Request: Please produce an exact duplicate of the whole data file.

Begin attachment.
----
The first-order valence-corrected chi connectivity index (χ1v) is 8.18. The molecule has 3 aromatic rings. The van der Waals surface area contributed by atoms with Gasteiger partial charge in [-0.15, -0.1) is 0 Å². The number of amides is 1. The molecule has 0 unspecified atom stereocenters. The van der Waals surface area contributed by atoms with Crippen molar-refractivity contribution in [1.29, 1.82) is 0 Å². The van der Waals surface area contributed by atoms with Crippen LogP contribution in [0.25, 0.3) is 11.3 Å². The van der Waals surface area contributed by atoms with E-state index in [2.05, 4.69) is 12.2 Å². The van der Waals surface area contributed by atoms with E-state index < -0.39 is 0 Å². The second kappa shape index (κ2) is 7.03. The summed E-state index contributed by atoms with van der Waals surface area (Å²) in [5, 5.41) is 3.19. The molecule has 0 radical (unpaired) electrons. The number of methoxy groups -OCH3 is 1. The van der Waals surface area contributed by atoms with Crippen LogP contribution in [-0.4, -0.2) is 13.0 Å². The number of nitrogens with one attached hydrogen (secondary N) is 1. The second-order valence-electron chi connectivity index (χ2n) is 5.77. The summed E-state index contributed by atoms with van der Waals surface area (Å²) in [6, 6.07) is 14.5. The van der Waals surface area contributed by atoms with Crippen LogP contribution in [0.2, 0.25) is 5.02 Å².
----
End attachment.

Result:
The first-order valence-corrected chi connectivity index (χ1v) is 8.18. The molecule has 3 aromatic rings. The van der Waals surface area contributed by atoms with Gasteiger partial charge in [-0.15, -0.1) is 0 Å². The number of amides is 1. The molecule has 0 unspecified atom stereocenters. The van der Waals surface area contributed by atoms with Crippen molar-refractivity contribution in [1.29, 1.82) is 0 Å². The van der Waals surface area contributed by atoms with Crippen LogP contribution in [0.25, 0.3) is 11.3 Å². The van der Waals surface area contributed by atoms with E-state index in [2.05, 4.69) is 12.2 Å². The van der Waals surface area contributed by atoms with E-state index < -0.39 is 0 Å². The second kappa shape index (κ2) is 7.03. The summed E-state index contributed by atoms with van der Waals surface area (Å²) in [5, 5.41) is 3.19. The molecule has 0 radical (unpaired) electrons. The number of methoxy groups -OCH3 is 1. The van der Waals surface area contributed by atoms with Crippen LogP contribution in [-0.4, -0.2) is 13.0 Å². The number of nitrogens with one attached hydrogen (secondary N) is 1. The second-order valence-electron chi connectivity index (χ2n) is 5.77. The summed E-state index contributed by atoms with van der Waals surface area (Å²) in [6, 6.07) is 14.5. The van der Waals surface area contributed by atoms with Crippen LogP contribution in [0.2, 0.25) is 5.02 Å².